If you want a simpler presentation, try this (this is especially good for steaming and dry heat methods): gently peel the meat from the bottom of the shell, starting with the side where it is. lobster-was, leaving it attached to the pinball machine. Lift the meat – still attached near the fin – out of the shell. Push the two halves of the shell together and lay the meat on top to resemble a crustacean sarcophagus. Finally, if desired, mark the meat in the center and open the two thin sheets on the sides like a theater curtain to reveal the shimmering translucency inside.
How to cook lobster tail
Lobster tails can be boiled or steamed (called moist heat methods), or baked (i.e. roasted), broiled, or broiled (dry heat methods). Either way, allow about 60-90 seconds of cooking time per ounce of tail, with this ratio increasing somewhat for larger pieces.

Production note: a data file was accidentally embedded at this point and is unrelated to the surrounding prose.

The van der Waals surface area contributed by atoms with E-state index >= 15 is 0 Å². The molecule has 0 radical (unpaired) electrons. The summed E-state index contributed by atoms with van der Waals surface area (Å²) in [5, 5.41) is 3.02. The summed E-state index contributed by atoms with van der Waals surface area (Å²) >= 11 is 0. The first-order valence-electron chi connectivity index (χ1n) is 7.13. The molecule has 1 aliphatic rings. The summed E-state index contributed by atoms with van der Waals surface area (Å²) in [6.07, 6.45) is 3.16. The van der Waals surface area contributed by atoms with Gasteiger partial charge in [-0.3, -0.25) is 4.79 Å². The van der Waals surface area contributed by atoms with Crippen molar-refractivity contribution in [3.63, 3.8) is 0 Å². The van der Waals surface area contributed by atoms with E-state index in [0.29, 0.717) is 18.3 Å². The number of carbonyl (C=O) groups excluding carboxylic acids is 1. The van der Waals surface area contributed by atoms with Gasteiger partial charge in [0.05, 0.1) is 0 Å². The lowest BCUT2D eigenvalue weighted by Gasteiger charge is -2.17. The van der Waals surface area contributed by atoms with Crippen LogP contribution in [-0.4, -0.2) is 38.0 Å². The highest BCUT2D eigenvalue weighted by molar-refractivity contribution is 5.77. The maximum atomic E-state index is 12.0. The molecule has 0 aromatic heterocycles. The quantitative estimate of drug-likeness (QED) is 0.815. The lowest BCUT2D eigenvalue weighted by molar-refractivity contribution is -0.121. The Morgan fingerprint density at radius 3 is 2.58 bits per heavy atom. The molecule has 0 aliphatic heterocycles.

While I generally prefer dry heat, one of the benefits of moist heat is that its temperatures tend to be lower, which means there is less risk of overcooking. I like moist heat if I plan to take the meat out of the shell and use it for something else, like lobster rolls (see accompanying recipe) or a nice pasta dish.
To cook your lobster tails, boiling and steaming them is easy: just slip them into a huge pot of boiling water or place them on a steam rack. One thing to consider is, like shrimp – which are also all tails – lobster tails tend to curl up when cooked. So, you may want to insert a skewer into the meat along the length of the tail before cooking, although this is usually not done when the meat is on top of the shell.
If using dry heat, after butterflying the shell, brush the meat with melted butter or olive oil and season with salt. You can also add flavoring ingredients. Freshly ground black pepper is easy and timeless. A pinch of garlic or paprika powder never hurts anyone. Or make a spice blend like Old Bay or something Cajun style for a little warmth. Remember: if your disinfectant contains salt, you don’t need to add it separately.
When it comes to baking, I prefer high heat – say, 425 degrees F. Just place the lobster tails in butterflies, oiled and seasoned on a baking sheet lined with parchment or foil and bake. in the oven until cooked.
Unless you have unlimited funds for experimentation, I would go broiling for those just starting out.